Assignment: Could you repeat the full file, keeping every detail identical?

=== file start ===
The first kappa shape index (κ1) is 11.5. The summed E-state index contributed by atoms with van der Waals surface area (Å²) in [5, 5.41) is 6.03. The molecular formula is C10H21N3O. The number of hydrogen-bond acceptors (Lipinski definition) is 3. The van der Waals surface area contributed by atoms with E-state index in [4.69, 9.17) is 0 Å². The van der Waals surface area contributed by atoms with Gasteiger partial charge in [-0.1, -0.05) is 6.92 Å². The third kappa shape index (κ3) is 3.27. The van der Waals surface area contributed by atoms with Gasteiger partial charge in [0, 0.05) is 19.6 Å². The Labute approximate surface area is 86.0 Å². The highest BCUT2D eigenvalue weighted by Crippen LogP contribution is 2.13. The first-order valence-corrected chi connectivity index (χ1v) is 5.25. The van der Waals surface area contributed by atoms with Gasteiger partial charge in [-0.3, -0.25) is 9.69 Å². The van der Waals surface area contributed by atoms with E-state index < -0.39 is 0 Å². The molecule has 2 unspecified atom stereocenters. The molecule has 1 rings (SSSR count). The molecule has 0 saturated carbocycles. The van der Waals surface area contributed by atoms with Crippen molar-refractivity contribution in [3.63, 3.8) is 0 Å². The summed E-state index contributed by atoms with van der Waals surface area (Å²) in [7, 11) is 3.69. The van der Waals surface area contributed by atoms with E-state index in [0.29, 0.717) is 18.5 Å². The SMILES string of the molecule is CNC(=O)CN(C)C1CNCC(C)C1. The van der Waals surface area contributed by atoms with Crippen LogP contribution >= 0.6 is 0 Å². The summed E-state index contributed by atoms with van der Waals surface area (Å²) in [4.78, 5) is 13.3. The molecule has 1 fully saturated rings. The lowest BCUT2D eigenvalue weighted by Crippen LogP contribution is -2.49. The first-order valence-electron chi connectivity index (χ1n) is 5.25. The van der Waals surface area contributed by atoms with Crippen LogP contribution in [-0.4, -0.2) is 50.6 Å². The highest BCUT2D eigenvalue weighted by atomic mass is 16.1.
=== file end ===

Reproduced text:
The first kappa shape index (κ1) is 11.5. The summed E-state index contributed by atoms with van der Waals surface area (Å²) in [5, 5.41) is 6.03. The molecular formula is C10H21N3O. The number of hydrogen-bond acceptors (Lipinski definition) is 3. The van der Waals surface area contributed by atoms with E-state index in [4.69, 9.17) is 0 Å². The van der Waals surface area contributed by atoms with Gasteiger partial charge in [-0.1, -0.05) is 6.92 Å². The third kappa shape index (κ3) is 3.27. The van der Waals surface area contributed by atoms with Gasteiger partial charge in [0, 0.05) is 19.6 Å². The Labute approximate surface area is 86.0 Å². The highest BCUT2D eigenvalue weighted by Crippen LogP contribution is 2.13. The first-order valence-corrected chi connectivity index (χ1v) is 5.25. The van der Waals surface area contributed by atoms with Gasteiger partial charge in [-0.3, -0.25) is 9.69 Å². The van der Waals surface area contributed by atoms with E-state index < -0.39 is 0 Å². The molecule has 2 unspecified atom stereocenters. The molecule has 1 rings (SSSR count). The molecule has 0 saturated carbocycles. The van der Waals surface area contributed by atoms with Crippen molar-refractivity contribution in [3.63, 3.8) is 0 Å². The summed E-state index contributed by atoms with van der Waals surface area (Å²) in [7, 11) is 3.69. The van der Waals surface area contributed by atoms with E-state index in [0.29, 0.717) is 18.5 Å². The SMILES string of the molecule is CNC(=O)CN(C)C1CNCC(C)C1. The van der Waals surface area contributed by atoms with Crippen LogP contribution >= 0.6 is 0 Å². The summed E-state index contributed by atoms with van der Waals surface area (Å²) in [4.78, 5) is 13.3. The molecule has 1 fully saturated rings. The lowest BCUT2D eigenvalue weighted by Crippen LogP contribution is -2.49. The first-order valence-electron chi connectivity index (χ1n) is 5.25. The van der Waals surface area contributed by atoms with Crippen LogP contribution in [-0.4, -0.2) is 50.6 Å². The highest BCUT2D eigenvalue weighted by atomic mass is 16.1.